Tournament attracts 80 players to Niagara County Community College.
SANBORN, NY – Pickleball is a sport that you may not have heard of, but it is gaining a foothold in Western New York.
Niagara County Community College is playing host Friday and Saturday to a tournament which organizers say is a first of a kind event for the region, and which attracted 80 participants playing 120 matches.
The sport is sort of a cross between tennis and ping-pong.
It is played over a net, where you use paddles, to hit a whiffle ball.
"Thus we get pickleball," said Don Voisinet, New York State District Coordinator for Pickleball. "It's sort of a silly name for a great game and a great sport, but it stuck."
Although it traces its roots to the West Coast 50 years ago, pickleball is just beginning to take hold in these parts, according to Voisinet.
"Three years ago there was virtually no pickleball in Western New York. And even though most people here probably haven't heard of it, they will shortly," said Voisinet, who predicts a future increase in players and venues.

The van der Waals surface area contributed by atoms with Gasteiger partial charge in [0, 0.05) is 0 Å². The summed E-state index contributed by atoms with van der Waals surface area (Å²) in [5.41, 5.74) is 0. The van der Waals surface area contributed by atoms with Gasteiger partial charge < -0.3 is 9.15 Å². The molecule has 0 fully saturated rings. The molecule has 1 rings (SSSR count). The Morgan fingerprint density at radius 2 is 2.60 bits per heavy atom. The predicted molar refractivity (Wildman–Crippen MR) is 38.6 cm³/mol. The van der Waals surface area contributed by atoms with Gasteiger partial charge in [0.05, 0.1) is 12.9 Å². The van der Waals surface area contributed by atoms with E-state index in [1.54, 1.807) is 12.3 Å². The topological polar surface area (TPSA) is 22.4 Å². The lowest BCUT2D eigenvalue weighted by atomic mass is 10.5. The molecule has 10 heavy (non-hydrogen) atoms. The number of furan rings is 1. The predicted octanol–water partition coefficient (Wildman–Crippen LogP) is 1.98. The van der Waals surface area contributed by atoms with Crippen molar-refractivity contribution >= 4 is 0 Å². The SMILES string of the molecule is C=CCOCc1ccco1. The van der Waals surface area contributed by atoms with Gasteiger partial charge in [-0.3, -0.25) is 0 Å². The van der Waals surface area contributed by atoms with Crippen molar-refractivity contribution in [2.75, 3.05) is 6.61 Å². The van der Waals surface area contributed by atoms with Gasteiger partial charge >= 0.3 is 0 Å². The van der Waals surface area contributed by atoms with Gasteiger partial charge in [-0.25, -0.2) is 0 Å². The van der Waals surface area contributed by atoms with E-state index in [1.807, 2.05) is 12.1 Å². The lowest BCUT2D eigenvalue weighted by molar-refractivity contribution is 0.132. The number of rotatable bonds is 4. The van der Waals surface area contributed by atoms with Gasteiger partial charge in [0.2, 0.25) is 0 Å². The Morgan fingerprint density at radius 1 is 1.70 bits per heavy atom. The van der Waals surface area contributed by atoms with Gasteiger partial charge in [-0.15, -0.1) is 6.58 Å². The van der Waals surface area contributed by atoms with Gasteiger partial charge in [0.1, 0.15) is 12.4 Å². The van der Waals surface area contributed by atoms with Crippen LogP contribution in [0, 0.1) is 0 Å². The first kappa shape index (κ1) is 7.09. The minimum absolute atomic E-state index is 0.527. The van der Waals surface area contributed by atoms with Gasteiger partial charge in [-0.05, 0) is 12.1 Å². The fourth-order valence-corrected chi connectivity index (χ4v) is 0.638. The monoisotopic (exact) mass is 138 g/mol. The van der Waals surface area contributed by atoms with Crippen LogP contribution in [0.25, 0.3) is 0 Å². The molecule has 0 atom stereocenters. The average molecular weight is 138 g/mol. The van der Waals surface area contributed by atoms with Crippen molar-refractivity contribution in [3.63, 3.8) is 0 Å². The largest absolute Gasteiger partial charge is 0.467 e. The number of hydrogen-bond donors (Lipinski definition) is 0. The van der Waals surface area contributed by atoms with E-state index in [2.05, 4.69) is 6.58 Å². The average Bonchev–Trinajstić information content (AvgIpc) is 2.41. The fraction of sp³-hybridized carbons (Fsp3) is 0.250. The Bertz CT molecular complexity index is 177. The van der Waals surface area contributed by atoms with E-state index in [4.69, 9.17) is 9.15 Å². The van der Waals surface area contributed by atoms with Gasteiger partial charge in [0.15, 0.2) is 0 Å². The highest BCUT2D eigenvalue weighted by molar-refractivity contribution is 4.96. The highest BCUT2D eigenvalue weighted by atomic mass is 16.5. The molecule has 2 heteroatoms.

While pickleball is a sport for participants of any age, it is particularly popular with those who have reached an age where they are aware of the need to stay active, but might not have the strength and stamina to participate in the activities they once did.
"This is a great sport for people 50 and older in particular," said Jason Santerre, who is coordinating the tournament at NCCC. "It has a smaller court than tennis, and not running as much and not having to cut as much makes it a lot easier on their body."
The sport's growing popularity might also be in correlation to the fact that the largest age group of Americans are baby boomers, who now range in age from 50-68.
Communities are starting to notice the growing popularity of the sport. The City of Tonawanda, for example, will soon convert some underutilized tennis courts at Ives Park into pickleball courts.
"If they put down pickleball courts, I guarantee they'll be full," Santerre said.
Click on the video player to watch ours story by reporter Dave McKinley and Photojournalist Bill Boyer.